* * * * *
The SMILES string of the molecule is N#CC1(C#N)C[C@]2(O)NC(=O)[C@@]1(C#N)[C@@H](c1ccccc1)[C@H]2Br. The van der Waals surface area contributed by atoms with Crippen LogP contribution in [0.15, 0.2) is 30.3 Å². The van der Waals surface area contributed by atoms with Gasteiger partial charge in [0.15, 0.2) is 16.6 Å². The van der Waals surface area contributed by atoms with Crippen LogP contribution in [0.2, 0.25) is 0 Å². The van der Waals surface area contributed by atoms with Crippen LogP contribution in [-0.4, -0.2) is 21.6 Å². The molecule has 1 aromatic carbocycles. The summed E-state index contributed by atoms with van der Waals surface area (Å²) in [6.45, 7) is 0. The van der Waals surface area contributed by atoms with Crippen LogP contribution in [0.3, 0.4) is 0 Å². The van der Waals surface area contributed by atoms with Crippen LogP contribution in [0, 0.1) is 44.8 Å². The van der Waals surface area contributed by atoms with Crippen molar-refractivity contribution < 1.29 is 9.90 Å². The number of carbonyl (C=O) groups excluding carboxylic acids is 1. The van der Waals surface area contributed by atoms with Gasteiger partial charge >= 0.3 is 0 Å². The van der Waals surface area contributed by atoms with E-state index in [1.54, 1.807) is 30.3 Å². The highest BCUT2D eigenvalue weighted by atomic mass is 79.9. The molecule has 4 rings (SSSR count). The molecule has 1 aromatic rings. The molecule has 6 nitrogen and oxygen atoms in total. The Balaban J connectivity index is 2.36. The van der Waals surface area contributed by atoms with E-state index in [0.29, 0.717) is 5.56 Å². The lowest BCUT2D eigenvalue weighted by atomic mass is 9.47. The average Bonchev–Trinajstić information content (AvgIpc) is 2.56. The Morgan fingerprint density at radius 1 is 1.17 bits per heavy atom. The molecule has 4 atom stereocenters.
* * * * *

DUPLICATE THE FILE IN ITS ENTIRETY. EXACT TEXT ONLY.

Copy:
The SMILES string of the molecule is N#CC1(C#N)C[C@]2(O)NC(=O)[C@@]1(C#N)[C@@H](c1ccccc1)[C@H]2Br. The van der Waals surface area contributed by atoms with Crippen LogP contribution in [0.15, 0.2) is 30.3 Å². The van der Waals surface area contributed by atoms with Gasteiger partial charge in [0.15, 0.2) is 16.6 Å². The van der Waals surface area contributed by atoms with Crippen LogP contribution in [0.2, 0.25) is 0 Å². The van der Waals surface area contributed by atoms with Crippen LogP contribution in [-0.4, -0.2) is 21.6 Å². The molecule has 1 aromatic carbocycles. The summed E-state index contributed by atoms with van der Waals surface area (Å²) in [6.45, 7) is 0. The van der Waals surface area contributed by atoms with Crippen LogP contribution in [0.3, 0.4) is 0 Å². The van der Waals surface area contributed by atoms with Crippen LogP contribution in [0, 0.1) is 44.8 Å². The van der Waals surface area contributed by atoms with Crippen molar-refractivity contribution < 1.29 is 9.90 Å². The number of carbonyl (C=O) groups excluding carboxylic acids is 1. The van der Waals surface area contributed by atoms with Gasteiger partial charge >= 0.3 is 0 Å². The van der Waals surface area contributed by atoms with E-state index in [1.54, 1.807) is 30.3 Å². The highest BCUT2D eigenvalue weighted by atomic mass is 79.9. The molecule has 4 rings (SSSR count). The molecule has 1 aromatic rings. The molecule has 6 nitrogen and oxygen atoms in total. The Balaban J connectivity index is 2.36. The van der Waals surface area contributed by atoms with E-state index in [0.29, 0.717) is 5.56 Å². The lowest BCUT2D eigenvalue weighted by atomic mass is 9.47. The average Bonchev–Trinajstić information content (AvgIpc) is 2.56. The Morgan fingerprint density at radius 1 is 1.17 bits per heavy atom. The molecule has 4 atom stereocenters.